The answers to these questions will define whether you have an effective security response programme in place or not.

Roseveare continues: “If you reflexively bought software, in this case you wasted your money. In fact, businesses didn’t need to spend a single cent to mitigate the WannaCry attack. The bottom line is that if your business was affected by this ransomware, your IT department or security professional either in house or outsourced didn’t do their job.

“In fact, I’d go so far as to say that if your IT security provider didn’t inform you about the WannaCry attack on the Friday as it happened, you need to look at another provider. If they sent you an e-mail marketing a product after the fact, then you need to think twice about their motivation.”

Roseveare believes that if businesses were caught out by this particular ransomware, it was entirely self-inflicted. He says, “If your IT department had been proactive and initiated a standard response process and an effective patch management and update programme, WannaCry wouldn’t have even featured on your radar. If your response was to buy software to protect yourself going forward, you’ve probably wasted your money. In fact, we’re seeing a rise of what we refer to as Ransomware as a Service –  vendors are using ransomware as a marketing vehicle to sell a product. They’re capitalising on an incident that doesn’t actually require you to buy anything, to sell you stuff you probably don’t need.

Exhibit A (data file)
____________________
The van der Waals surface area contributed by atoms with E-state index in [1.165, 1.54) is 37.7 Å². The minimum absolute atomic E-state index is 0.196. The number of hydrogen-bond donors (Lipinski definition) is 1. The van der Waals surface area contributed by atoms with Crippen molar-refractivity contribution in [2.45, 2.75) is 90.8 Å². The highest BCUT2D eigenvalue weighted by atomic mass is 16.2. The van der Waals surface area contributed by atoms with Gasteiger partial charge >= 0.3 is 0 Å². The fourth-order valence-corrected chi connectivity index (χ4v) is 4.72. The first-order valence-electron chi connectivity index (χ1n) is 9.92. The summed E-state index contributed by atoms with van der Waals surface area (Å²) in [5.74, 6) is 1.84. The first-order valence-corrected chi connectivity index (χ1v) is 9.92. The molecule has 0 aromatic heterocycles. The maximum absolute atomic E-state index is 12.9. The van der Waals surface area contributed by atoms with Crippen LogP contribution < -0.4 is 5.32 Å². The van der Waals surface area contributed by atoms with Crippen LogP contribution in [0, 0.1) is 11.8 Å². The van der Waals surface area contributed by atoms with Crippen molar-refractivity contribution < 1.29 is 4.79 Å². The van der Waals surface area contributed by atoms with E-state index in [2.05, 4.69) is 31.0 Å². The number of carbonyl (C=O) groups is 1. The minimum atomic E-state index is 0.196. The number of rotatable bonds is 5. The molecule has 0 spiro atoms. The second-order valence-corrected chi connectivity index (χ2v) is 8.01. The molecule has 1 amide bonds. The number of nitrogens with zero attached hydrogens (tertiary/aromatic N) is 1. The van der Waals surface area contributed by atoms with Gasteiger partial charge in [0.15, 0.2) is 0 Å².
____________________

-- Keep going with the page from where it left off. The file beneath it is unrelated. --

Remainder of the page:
“A proper security advisor would have told you about the ransomware attack on the afternoon that it happened. If you only found out on Monday about this attack or that your business was affected, then that was far too late you did not do your job and perhaps some introspection is needed.”

Businesses must examine their security response processes in terms of how they managed the attacks. Roseveare explains: “You need to interrogate whether all of your systems could be affected all the time, in this case did you communicate to everyone in your organisation over the weekend to explain what had happened and what they should do about it? Or did you come in on Monday morning, get an e-mail from a vendor and buy some software you didn’t need?

If we look at the timeline below, businesses should have had at least three months to prepare for this particular attack. If you still got caught, then it’s time to reassess your practices and your providers.”

WannaCry timeline

  • 16 January – US-CERT issues advisory on new SMB vulnerability.
  • 10 February – First infection of WannaCry.
  • 14 March – Microsoft releases patch for CVE-2017-0144.
  • 27 March – Second wave of attacks.
  • 14 April – Shadow Brokers releases EternalBlue exploit code.
  • 10 May – CVE-2017-0144 exploit is added to Exploit.DB.